These include pain, swelling and/or redness at the injection site and fever. During the trials on the youngest children, myocarditis was not found to be a problem, but Dr. Claudia Hoyen, director of pediatric infection control at UH Rainbow Babies and Children’s Hospital in Cleveland, assures that they will “have all the mechanisms in place once we start vaccinating kids” just in case.
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Covid-19 vaccinations begin for US children under 5
Covid-19 vaccinations for children younger than 5 began Tuesday across the United States, marking a milestone in the nation’s fight against the disease and making it the first country in the world to offer the shots for children as young as six months old. About 17 million kids under 5 are now eligible for vaccination.
Dr. Sarah Schaffer DeRoo described in one word how she felt after getting her 7-month-old son vaccinated against Covid-19: thrilled.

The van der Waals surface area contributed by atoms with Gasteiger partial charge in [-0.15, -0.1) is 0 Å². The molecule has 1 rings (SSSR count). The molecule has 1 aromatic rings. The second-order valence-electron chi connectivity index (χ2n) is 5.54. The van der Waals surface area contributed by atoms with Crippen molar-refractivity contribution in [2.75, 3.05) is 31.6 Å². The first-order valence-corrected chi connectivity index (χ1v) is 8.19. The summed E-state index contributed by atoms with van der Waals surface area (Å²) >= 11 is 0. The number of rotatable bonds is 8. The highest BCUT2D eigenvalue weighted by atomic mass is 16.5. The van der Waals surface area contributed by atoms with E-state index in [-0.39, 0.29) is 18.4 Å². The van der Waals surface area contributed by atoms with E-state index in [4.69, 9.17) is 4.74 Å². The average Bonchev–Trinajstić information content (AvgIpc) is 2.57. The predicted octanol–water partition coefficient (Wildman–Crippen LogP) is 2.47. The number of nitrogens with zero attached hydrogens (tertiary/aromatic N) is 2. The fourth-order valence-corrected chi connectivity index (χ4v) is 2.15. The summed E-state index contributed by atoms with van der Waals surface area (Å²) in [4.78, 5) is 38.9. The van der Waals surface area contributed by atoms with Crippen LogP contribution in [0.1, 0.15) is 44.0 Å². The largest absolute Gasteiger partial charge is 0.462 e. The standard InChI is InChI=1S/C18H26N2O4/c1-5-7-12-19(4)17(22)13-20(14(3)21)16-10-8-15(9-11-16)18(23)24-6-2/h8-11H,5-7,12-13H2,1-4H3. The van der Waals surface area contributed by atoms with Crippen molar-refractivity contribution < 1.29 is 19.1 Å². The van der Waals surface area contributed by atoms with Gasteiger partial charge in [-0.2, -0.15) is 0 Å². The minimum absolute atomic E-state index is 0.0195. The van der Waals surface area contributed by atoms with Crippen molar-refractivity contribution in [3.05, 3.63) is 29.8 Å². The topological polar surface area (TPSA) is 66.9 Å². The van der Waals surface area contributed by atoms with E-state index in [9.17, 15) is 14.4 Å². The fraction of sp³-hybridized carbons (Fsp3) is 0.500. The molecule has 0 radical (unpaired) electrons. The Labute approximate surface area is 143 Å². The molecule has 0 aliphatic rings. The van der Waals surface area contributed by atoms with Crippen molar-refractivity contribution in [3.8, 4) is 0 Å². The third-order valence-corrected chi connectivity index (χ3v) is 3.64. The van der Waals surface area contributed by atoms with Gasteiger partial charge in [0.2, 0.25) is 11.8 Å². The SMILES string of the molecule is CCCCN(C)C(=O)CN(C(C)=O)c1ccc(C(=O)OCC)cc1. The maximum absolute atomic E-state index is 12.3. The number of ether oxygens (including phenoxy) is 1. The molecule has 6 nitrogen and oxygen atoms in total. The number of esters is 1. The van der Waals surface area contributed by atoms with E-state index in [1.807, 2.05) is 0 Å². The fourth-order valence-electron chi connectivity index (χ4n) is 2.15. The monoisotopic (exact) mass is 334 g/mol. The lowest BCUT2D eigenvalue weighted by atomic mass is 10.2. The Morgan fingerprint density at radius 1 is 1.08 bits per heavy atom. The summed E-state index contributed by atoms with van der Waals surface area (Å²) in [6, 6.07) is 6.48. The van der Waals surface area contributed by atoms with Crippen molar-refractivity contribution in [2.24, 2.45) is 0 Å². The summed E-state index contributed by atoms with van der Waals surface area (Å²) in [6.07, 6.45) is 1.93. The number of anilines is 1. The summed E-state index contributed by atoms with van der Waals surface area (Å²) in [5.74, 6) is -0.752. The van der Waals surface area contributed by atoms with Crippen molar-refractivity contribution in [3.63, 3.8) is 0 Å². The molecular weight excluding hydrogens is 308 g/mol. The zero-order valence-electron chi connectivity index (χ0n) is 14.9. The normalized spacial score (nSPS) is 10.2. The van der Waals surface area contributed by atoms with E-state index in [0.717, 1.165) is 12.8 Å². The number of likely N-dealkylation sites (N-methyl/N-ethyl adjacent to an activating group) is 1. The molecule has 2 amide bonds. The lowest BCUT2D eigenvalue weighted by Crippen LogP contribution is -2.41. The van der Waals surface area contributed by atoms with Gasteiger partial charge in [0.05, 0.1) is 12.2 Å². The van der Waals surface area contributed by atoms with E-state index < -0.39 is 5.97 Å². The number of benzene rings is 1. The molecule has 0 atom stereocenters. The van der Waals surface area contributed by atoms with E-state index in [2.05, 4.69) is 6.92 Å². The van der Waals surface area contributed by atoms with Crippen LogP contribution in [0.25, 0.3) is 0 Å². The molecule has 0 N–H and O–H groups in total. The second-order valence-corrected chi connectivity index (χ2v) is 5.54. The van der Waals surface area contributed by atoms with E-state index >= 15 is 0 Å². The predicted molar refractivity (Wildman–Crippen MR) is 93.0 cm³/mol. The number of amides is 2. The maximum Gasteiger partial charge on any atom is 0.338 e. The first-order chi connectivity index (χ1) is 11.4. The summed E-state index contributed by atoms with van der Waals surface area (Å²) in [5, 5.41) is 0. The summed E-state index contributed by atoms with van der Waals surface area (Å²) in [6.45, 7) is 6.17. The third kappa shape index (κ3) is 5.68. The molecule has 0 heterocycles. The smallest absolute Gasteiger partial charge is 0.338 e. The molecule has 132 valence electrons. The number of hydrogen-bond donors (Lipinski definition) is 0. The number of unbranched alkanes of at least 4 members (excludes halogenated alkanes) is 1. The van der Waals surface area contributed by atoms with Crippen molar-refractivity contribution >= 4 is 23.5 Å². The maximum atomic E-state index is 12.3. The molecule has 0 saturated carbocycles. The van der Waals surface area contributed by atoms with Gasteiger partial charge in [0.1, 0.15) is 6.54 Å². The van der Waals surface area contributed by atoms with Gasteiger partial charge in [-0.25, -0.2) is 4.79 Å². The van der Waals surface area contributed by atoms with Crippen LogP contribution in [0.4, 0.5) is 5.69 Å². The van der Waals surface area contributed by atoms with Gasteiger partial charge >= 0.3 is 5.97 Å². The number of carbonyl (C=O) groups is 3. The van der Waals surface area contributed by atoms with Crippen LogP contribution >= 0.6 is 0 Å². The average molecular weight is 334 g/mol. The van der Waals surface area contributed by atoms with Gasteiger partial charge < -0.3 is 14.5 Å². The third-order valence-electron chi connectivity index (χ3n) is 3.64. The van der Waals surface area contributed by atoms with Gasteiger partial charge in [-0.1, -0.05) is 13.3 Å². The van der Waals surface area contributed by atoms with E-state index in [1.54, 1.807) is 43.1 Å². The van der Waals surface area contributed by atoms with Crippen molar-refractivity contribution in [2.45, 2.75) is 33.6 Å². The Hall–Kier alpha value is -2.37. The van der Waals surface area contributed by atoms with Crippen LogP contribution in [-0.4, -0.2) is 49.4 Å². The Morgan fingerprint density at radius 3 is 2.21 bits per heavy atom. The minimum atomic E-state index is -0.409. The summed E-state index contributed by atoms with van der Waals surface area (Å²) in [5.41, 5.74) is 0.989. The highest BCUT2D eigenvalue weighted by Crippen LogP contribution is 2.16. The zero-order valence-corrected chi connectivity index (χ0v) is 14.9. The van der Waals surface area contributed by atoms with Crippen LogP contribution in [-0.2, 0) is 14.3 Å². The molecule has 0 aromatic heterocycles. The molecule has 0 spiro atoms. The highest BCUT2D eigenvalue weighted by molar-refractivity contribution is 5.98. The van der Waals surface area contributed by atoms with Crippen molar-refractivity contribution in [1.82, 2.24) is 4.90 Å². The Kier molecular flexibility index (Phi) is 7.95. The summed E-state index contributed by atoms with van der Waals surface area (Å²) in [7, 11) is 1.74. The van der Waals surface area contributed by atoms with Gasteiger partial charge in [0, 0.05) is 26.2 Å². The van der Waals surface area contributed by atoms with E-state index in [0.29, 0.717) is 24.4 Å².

Her active baby boy sat in her lap at a vaccine clinic hosted by Children’s National Hospital in Washington, DC, while receiving his first dose. The shot was administered in his thigh. He cried for a few seconds but then his attention turned to a golden retriever that was on site as a comfort dog provided by the hospital.
These children lost their young parents to Covid-19
Laila Dominguez, 13, has suffered from anxiety since her father’s death in January. When Covid-19 struck both her parents last winter and her father was hospitalized, she helped watch her two younger siblings and take care of her mother, who was severely ill.
At times, “it will get really, really dark. And sometimes it’s way too much for me,” Laila said. Her last experience taking care of her traumatized siblings led to a panic attack.
Laila hopes more kids will learn from her story and take Covid-19 seriously, saying that to bullies who taunt her for still wearing a face mask, she bluntly answers: “My dad died.”
“What I wish they knew about Covid is how dangerous it is … and be more aware of what they say.”
Macau shuts most businesses as Covid cases surge, but casinos remain open
City officials have begun closing schools, tourist attractions, cultural venues and all non-essential businesses. Restaurants have been ordered to suspend dine-in services.
But for casinos, it’s business as usual.